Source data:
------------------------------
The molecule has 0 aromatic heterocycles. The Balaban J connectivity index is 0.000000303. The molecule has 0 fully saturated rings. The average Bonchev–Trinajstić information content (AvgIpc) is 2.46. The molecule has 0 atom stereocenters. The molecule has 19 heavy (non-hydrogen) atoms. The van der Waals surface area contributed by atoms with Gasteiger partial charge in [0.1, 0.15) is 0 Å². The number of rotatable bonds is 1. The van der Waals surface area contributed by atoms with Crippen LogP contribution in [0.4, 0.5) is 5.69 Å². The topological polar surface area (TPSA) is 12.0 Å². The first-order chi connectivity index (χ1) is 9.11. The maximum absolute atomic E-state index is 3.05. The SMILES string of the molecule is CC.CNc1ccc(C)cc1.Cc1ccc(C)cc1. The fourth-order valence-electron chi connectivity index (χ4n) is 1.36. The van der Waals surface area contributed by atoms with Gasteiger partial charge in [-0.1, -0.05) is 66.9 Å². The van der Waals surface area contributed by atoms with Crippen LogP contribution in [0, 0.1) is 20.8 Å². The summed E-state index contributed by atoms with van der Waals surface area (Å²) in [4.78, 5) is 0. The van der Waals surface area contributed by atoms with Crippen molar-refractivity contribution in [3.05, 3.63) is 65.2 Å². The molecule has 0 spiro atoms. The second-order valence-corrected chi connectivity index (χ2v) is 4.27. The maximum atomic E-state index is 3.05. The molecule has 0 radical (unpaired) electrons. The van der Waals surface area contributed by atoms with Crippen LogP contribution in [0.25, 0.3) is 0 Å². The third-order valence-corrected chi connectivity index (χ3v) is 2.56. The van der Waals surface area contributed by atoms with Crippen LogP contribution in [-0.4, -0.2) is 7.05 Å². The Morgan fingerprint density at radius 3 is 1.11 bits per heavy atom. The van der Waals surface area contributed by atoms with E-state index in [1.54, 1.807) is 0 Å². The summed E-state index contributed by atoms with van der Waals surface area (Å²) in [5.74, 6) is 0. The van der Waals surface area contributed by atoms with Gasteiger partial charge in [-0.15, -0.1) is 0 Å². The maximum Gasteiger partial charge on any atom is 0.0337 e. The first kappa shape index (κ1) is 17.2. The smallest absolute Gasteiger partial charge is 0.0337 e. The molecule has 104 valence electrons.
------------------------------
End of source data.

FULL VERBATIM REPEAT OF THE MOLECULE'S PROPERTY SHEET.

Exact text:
The molecule has 0 aromatic heterocycles. The Balaban J connectivity index is 0.000000303. The molecule has 0 fully saturated rings. The average Bonchev–Trinajstić information content (AvgIpc) is 2.46. The molecule has 0 atom stereocenters. The molecule has 19 heavy (non-hydrogen) atoms. The van der Waals surface area contributed by atoms with Gasteiger partial charge in [0.1, 0.15) is 0 Å². The number of rotatable bonds is 1. The van der Waals surface area contributed by atoms with Crippen LogP contribution in [0.4, 0.5) is 5.69 Å². The topological polar surface area (TPSA) is 12.0 Å². The first-order chi connectivity index (χ1) is 9.11. The maximum absolute atomic E-state index is 3.05. The SMILES string of the molecule is CC.CNc1ccc(C)cc1.Cc1ccc(C)cc1. The fourth-order valence-electron chi connectivity index (χ4n) is 1.36. The van der Waals surface area contributed by atoms with Gasteiger partial charge in [-0.1, -0.05) is 66.9 Å². The van der Waals surface area contributed by atoms with Crippen LogP contribution in [0, 0.1) is 20.8 Å². The summed E-state index contributed by atoms with van der Waals surface area (Å²) in [4.78, 5) is 0. The van der Waals surface area contributed by atoms with Crippen molar-refractivity contribution in [3.05, 3.63) is 65.2 Å². The molecule has 0 spiro atoms. The second-order valence-corrected chi connectivity index (χ2v) is 4.27. The maximum atomic E-state index is 3.05. The molecule has 0 radical (unpaired) electrons. The van der Waals surface area contributed by atoms with Crippen LogP contribution in [0.25, 0.3) is 0 Å². The third-order valence-corrected chi connectivity index (χ3v) is 2.56. The van der Waals surface area contributed by atoms with Crippen LogP contribution in [-0.4, -0.2) is 7.05 Å². The Morgan fingerprint density at radius 3 is 1.11 bits per heavy atom. The van der Waals surface area contributed by atoms with E-state index in [1.54, 1.807) is 0 Å². The summed E-state index contributed by atoms with van der Waals surface area (Å²) in [5.74, 6) is 0. The van der Waals surface area contributed by atoms with Gasteiger partial charge in [-0.15, -0.1) is 0 Å². The maximum Gasteiger partial charge on any atom is 0.0337 e. The first kappa shape index (κ1) is 17.2. The smallest absolute Gasteiger partial charge is 0.0337 e. The molecule has 104 valence electrons.